About 2 years ago I found myself in exactly the same situation and created a PowerPoint show of points with images to show the good and the bad of each subject. I found the key is KISS ... Keep It Short & Simple! Here is the text from my presentation, I hope you find it helps ... Digital Is Free! (virtually) Taking one shot or twenty shots is ...


6

They are simple ND filters which simply slide in an out of the optical path. You will notice that those cameras only offer two (or four for double ND filters) apertures at any given focal length. That is because they have a fixed attenuation unlike polarizing filters.


6

Speed: many P&S and even these newer bridge cameras take time to initialize as well as focus and take a shot. This can be frustrating when you want the shot NOW! when the action is occurring. This can be especially true when the camera is off. DSLRs start up quickly, but more important, when you push the shutter button, the shot happens, instantly. ...


6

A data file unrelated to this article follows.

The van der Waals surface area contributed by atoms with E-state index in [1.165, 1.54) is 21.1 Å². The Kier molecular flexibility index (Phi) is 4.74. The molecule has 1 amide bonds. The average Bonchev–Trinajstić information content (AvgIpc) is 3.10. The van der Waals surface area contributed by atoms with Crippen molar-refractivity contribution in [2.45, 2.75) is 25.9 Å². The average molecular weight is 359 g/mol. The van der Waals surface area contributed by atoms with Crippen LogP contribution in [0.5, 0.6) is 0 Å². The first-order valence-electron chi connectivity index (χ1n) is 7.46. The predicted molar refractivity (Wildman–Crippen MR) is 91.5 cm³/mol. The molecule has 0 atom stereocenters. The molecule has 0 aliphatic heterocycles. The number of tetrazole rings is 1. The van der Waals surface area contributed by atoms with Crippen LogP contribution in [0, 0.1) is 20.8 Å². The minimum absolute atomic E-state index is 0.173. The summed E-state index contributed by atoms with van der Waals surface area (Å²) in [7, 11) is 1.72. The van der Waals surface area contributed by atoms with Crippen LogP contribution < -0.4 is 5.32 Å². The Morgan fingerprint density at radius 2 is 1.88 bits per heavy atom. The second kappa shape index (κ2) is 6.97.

It depends on your perception. In absolute terms, the quality is drastically better on a DSLR. Modern small sensors show noise and muddied details even at their base ISO when you look at pixels. Now take a DSLR image and one from a small-sensor camera and print a 4x6 out of it and you will see fewer differences. You might even consider them close. Remember ...


6

In short, pretty much yes! In detail, there are several issues involved and noise performance is only one. The point is, in low iso you might not feel the noise difference comparing to a higher sensor but one fact that some people forget is the depth of field. I made it bold because it has bold effect on your photos. The shallow dof that a big sensor can ...


6